Curiosity is encouraged at these Michigan State concerts: BTN LiveBIG
If you’ve been to a chamber orchestra concert, you probably know the drill. Very quiet. Very stuffy. And you better not get up and walk around, let alone sing along or touch the instruments!
Enter the Michigan State University College of Music which has been doing its best to turn people’s expectations for a performance into something quite different, and quite remarkable. Their Sensory Friendly Spartan Concerts – geared mostly toward children with special sensory needs but open to all ages – not only allows, but encourages audience members to get up, walk around, dance and enjoy the show.
“Everyone has expressed how great it is and how much they enjoy it,” says Tasha Warren, an accomplished clarinet player and assistant professor of chamber music in the College of Music, who helped start the concert series two years ago. “The students have said it’s one of the most rewarding experiences they’ve had.”
She says the concept isn’t a complex one. It’s just another way to encourage people to really experience the music in their own way.
“What’s so funny is it’s just so simple,” she says. “We just let everybody get up and enjoy themselves as much as possible. It strikes me as funny that we don’t do this more often.”
She collaborated with then-grad student and flautist Emily Roberts, in what Warren calls a happy coincidence. After reaching out to the Community Music School, Warren and Roberts teamed up to work out the specifics.
“I mentored her through applying for a grant, so she could purchase supplies to use for the shows,” Warren says. “It just worked out so well. I had this idea and she was able to help prepare us for what we might expect.”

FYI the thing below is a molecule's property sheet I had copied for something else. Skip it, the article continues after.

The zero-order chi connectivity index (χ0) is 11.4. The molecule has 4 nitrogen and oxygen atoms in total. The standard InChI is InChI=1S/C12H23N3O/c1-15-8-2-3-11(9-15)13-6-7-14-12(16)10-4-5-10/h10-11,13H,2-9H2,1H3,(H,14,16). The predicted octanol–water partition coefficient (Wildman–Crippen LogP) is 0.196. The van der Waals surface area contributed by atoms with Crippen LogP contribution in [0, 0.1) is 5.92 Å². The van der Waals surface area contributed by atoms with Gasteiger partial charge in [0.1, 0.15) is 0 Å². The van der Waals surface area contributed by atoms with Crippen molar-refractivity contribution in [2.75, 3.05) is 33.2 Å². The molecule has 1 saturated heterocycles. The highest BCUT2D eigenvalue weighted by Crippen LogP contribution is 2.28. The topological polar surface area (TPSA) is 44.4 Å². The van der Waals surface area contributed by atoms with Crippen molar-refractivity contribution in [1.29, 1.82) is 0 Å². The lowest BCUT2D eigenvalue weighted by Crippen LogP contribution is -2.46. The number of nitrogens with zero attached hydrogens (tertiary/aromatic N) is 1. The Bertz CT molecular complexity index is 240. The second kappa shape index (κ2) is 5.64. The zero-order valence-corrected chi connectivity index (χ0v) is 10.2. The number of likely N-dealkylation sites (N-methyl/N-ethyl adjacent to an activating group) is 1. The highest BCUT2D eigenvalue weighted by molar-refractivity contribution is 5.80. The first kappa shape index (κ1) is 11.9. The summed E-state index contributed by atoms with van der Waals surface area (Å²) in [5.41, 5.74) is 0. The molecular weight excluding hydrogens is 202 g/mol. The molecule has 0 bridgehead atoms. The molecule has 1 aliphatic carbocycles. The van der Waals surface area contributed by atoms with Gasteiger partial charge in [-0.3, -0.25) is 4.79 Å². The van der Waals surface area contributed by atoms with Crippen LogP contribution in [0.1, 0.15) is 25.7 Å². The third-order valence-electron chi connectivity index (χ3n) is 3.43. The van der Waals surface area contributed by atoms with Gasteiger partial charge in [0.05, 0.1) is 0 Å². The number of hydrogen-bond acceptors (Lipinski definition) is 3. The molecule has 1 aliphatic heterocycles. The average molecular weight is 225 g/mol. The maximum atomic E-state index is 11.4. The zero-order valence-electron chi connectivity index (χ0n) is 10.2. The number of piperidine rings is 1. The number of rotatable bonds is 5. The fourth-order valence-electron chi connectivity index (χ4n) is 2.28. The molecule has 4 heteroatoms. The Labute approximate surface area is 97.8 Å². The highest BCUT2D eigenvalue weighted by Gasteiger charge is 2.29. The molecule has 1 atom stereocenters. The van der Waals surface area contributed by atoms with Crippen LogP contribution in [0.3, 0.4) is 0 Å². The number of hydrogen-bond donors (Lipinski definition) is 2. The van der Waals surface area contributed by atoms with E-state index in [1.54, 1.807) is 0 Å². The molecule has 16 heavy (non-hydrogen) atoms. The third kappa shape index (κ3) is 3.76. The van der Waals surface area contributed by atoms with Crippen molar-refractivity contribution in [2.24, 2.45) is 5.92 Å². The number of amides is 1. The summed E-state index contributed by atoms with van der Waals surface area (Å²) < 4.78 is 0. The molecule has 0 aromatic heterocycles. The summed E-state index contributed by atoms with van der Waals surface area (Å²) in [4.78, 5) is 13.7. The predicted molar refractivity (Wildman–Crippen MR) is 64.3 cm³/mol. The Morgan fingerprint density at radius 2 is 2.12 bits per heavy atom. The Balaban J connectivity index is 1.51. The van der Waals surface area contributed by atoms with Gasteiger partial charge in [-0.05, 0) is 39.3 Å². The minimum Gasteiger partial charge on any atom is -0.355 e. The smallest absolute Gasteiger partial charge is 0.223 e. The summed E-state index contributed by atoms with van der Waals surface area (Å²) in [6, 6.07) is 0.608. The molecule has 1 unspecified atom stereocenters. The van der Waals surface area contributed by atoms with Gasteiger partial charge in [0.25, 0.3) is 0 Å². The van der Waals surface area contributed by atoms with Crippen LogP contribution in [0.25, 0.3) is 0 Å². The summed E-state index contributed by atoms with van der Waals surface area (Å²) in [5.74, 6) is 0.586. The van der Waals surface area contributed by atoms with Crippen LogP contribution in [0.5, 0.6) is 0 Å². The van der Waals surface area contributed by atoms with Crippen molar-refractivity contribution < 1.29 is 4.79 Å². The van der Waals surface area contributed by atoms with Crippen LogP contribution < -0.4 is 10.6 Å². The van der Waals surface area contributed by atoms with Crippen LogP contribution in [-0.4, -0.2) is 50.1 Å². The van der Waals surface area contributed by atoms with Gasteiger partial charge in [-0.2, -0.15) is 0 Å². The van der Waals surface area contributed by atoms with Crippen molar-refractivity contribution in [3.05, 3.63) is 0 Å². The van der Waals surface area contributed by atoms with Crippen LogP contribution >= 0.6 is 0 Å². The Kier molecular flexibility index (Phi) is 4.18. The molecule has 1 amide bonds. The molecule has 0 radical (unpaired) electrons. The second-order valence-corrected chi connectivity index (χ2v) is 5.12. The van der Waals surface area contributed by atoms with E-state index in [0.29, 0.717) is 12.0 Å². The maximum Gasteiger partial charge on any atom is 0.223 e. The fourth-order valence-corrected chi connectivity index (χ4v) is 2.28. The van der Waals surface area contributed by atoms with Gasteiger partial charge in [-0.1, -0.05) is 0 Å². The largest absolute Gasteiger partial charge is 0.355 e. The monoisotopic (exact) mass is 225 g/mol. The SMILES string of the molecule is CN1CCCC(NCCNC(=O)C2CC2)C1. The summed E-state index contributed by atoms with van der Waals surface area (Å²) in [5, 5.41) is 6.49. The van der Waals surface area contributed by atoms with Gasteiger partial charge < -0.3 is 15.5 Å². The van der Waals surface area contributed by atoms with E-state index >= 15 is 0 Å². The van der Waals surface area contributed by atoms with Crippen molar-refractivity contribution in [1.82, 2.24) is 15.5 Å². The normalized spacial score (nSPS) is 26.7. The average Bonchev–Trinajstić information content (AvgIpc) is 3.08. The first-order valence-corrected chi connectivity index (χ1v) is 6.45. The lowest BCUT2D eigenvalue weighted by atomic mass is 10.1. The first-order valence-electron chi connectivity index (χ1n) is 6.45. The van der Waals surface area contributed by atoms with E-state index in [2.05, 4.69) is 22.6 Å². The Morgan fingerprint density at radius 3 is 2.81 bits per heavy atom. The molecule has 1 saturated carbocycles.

The group plays two such concerts every year. They consist of eight or nine chamber groups, who are all located around the stage and ready to play from the beginning. That reduces down time between pieces in order to keep the audiences engaged.
Each chamber group dresses in a certain color to distinguish themselves for the audience. When not playing, chamber players get up and dance around in the hopes that audience members do the same.
“If people want to get up and move around, that’s highly encouraged,” Warren says. “I love having the students get up. We just enjoy each other’s music all around.”
When the first concert drew about 130 people, Warren was inspired her to turn it into a concert series. The group is also branching out to provide similar concerts at smaller venues. They even have plans to work with a training program for adults with cognitive disabilities to provide concerts for them.
“There’s been a lot of interest and awareness of the fact that we’re doing this,” Warren says. “It’s really sparking ideas.”
In the end, the ultimate goal is to provide an opportunity to help everyone develop a love for music, no matter what barriers they may have in their lives.
“As a musician, and as a teacher, it’s important to broaden the horizons of the students and to see everything as an opportunity,” Warren says. “We all have a personal connection to music, that’s why we do it. Everyone who listens to it has a personal moment, and we want to encourage that. I enjoy creating those moments.”